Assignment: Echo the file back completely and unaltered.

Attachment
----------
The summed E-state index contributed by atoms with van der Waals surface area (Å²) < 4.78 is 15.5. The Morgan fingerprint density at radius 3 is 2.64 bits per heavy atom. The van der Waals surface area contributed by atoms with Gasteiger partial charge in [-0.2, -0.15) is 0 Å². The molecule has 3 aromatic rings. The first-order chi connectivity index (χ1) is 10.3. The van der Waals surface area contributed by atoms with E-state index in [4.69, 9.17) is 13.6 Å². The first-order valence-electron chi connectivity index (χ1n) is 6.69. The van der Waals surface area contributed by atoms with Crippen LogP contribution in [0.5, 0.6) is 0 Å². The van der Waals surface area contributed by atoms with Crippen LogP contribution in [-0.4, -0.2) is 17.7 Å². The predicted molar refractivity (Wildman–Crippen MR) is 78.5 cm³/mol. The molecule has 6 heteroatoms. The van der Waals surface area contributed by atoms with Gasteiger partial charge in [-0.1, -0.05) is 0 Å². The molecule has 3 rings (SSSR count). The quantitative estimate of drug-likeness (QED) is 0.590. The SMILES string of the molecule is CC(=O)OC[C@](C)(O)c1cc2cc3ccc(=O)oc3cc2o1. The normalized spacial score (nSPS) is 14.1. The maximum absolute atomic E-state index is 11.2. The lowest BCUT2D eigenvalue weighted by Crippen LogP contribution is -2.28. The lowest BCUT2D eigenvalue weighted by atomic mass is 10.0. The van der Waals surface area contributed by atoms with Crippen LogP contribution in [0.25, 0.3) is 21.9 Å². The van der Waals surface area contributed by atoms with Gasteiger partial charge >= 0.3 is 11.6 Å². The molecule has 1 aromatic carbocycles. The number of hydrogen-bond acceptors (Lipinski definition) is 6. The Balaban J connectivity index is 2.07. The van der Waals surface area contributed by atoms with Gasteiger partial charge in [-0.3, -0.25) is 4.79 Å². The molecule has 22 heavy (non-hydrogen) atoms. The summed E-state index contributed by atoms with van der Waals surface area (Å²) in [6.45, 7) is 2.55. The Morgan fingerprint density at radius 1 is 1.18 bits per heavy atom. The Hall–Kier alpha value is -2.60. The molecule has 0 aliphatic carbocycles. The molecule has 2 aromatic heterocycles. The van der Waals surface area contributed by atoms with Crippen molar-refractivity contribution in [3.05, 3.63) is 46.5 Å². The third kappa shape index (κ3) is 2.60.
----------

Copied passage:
The summed E-state index contributed by atoms with van der Waals surface area (Å²) < 4.78 is 15.5. The Morgan fingerprint density at radius 3 is 2.64 bits per heavy atom. The van der Waals surface area contributed by atoms with Gasteiger partial charge in [-0.2, -0.15) is 0 Å². The molecule has 3 aromatic rings. The first-order chi connectivity index (χ1) is 10.3. The van der Waals surface area contributed by atoms with E-state index in [4.69, 9.17) is 13.6 Å². The first-order valence-electron chi connectivity index (χ1n) is 6.69. The van der Waals surface area contributed by atoms with Crippen LogP contribution in [0.5, 0.6) is 0 Å². The van der Waals surface area contributed by atoms with Crippen LogP contribution in [-0.4, -0.2) is 17.7 Å². The predicted molar refractivity (Wildman–Crippen MR) is 78.5 cm³/mol. The molecule has 6 heteroatoms. The van der Waals surface area contributed by atoms with Gasteiger partial charge in [-0.1, -0.05) is 0 Å². The molecule has 3 rings (SSSR count). The quantitative estimate of drug-likeness (QED) is 0.590. The SMILES string of the molecule is CC(=O)OC[C@](C)(O)c1cc2cc3ccc(=O)oc3cc2o1. The normalized spacial score (nSPS) is 14.1. The maximum absolute atomic E-state index is 11.2. The lowest BCUT2D eigenvalue weighted by Crippen LogP contribution is -2.28. The lowest BCUT2D eigenvalue weighted by atomic mass is 10.0. The van der Waals surface area contributed by atoms with Crippen LogP contribution in [0.25, 0.3) is 21.9 Å². The van der Waals surface area contributed by atoms with Gasteiger partial charge >= 0.3 is 11.6 Å². The molecule has 1 aromatic carbocycles. The number of hydrogen-bond acceptors (Lipinski definition) is 6. The Balaban J connectivity index is 2.07. The van der Waals surface area contributed by atoms with Gasteiger partial charge in [-0.3, -0.25) is 4.79 Å². The molecule has 22 heavy (non-hydrogen) atoms. The summed E-state index contributed by atoms with van der Waals surface area (Å²) in [6.45, 7) is 2.55. The Morgan fingerprint density at radius 1 is 1.18 bits per heavy atom. The Hall–Kier alpha value is -2.60. The molecule has 0 aliphatic carbocycles. The molecule has 2 aromatic heterocycles. The van der Waals surface area contributed by atoms with Crippen molar-refractivity contribution in [3.05, 3.63) is 46.5 Å². The third kappa shape index (κ3) is 2.60.